With allergy season around the corner, you might be turning to nasal sprays to relieve the symptoms. But now Marie Egan’s lab at Yale University have developed a very different type of nasal spray that helps overcome a disorder much more devastating: Cystic Fibrosis. Earlier attempts to correct the F508del CFTR mutation have been undertaken using CRISPRs in intestinal stem cell organoids and a mouse model, but now a different gene editing technology has been custom designed for effect.
The technology known as triplex-forming peptide nucliec acids (PNAs) are a DNA mimic that involve bases modified with polyamide backbones that are resistant to degradation and can target and bind sequence where it induces site specific recombination with a donor template. The triplex-forming PNAs can then be packaged into biodegradable polymers alongside some donor template to allow for in vivo delivery of an editing system that doesn’t require transforming the system in as well.
Here’s what they found:
- A genome editing efficiency of 25% in vitro and in vivo editing of the nasal epithelium at 5% and the lungs at 1%.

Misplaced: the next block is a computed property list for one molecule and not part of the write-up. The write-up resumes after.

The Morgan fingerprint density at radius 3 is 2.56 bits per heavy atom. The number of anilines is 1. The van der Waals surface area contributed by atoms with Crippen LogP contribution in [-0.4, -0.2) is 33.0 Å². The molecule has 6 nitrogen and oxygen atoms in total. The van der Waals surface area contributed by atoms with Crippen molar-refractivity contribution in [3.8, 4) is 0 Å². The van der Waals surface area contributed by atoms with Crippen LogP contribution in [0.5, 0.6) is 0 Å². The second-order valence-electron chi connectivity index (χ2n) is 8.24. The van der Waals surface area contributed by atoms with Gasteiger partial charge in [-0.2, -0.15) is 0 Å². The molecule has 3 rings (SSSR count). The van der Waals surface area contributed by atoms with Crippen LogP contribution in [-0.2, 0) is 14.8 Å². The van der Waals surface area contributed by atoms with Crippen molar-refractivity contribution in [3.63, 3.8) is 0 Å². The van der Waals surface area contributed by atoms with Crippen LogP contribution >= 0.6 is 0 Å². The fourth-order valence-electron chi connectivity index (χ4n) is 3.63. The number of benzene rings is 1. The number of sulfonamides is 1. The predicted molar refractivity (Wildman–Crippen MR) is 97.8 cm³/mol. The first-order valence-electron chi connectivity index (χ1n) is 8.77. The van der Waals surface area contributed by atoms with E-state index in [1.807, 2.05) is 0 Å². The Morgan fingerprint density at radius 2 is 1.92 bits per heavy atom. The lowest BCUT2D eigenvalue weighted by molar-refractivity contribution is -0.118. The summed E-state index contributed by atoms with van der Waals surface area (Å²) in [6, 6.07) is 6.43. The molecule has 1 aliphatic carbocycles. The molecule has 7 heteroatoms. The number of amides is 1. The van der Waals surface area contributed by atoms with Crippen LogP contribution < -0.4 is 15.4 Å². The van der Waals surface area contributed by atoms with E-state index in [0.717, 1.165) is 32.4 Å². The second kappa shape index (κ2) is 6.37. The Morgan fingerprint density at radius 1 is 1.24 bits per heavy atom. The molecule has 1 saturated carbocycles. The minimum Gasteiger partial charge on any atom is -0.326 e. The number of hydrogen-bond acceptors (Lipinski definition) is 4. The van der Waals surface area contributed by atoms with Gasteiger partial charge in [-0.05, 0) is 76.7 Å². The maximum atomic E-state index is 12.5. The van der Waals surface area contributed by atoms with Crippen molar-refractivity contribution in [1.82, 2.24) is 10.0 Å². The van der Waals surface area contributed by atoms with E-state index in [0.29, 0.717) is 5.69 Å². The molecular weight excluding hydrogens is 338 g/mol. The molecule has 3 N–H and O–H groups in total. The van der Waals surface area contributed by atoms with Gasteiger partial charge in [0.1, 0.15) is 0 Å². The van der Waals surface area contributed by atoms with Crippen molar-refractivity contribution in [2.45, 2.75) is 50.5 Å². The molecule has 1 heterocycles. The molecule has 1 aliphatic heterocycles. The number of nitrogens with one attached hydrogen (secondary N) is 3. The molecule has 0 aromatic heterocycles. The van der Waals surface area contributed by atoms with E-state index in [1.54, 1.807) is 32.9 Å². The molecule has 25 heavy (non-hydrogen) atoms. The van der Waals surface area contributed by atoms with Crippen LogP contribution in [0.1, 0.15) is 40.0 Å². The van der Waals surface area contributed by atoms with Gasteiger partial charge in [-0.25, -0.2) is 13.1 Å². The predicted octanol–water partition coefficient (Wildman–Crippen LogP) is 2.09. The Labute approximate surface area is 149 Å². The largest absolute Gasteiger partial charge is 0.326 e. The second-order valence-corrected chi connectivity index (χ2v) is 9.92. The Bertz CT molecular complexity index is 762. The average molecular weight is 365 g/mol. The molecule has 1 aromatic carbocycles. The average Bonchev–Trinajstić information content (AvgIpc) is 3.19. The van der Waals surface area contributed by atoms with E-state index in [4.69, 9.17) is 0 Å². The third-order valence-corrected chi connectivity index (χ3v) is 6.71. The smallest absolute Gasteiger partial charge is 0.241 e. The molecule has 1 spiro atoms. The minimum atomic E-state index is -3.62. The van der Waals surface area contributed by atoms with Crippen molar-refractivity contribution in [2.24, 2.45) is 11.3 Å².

- Deep sequencing revealed substantially less off-target effects than in CRISPR models.
- Despite lower editing efficiency comparing in vitro (25%) to in vivo, previous CRIPSR techniques actually had lower rates in vivo and ZFNs only achieved a 1% correction rate in vitro.
- The delivery doesn’t require retroviral transformation of the CRISPR system, a previously big clinical roadblock overcome, and no one yet has tried in vivo delivery using CRISPR.
Interestingly, only one defective allele needs to be corrected to restore the chloride flux cells with previous in vitro studies suggesting as little as 6-10% of cells need to be corrected to restore normal ion transport.
Egan shares that “The percentage of cells in humans and in mice that we were able to edit was higher than has been previously reported in gene editing technology” but notes that “…this is step one in a long process. The technology could be used as a way to fix the basic genetic defect in cystic fibrosis.”
Check out your alternative gene editing options in Nature Communications, April 2015.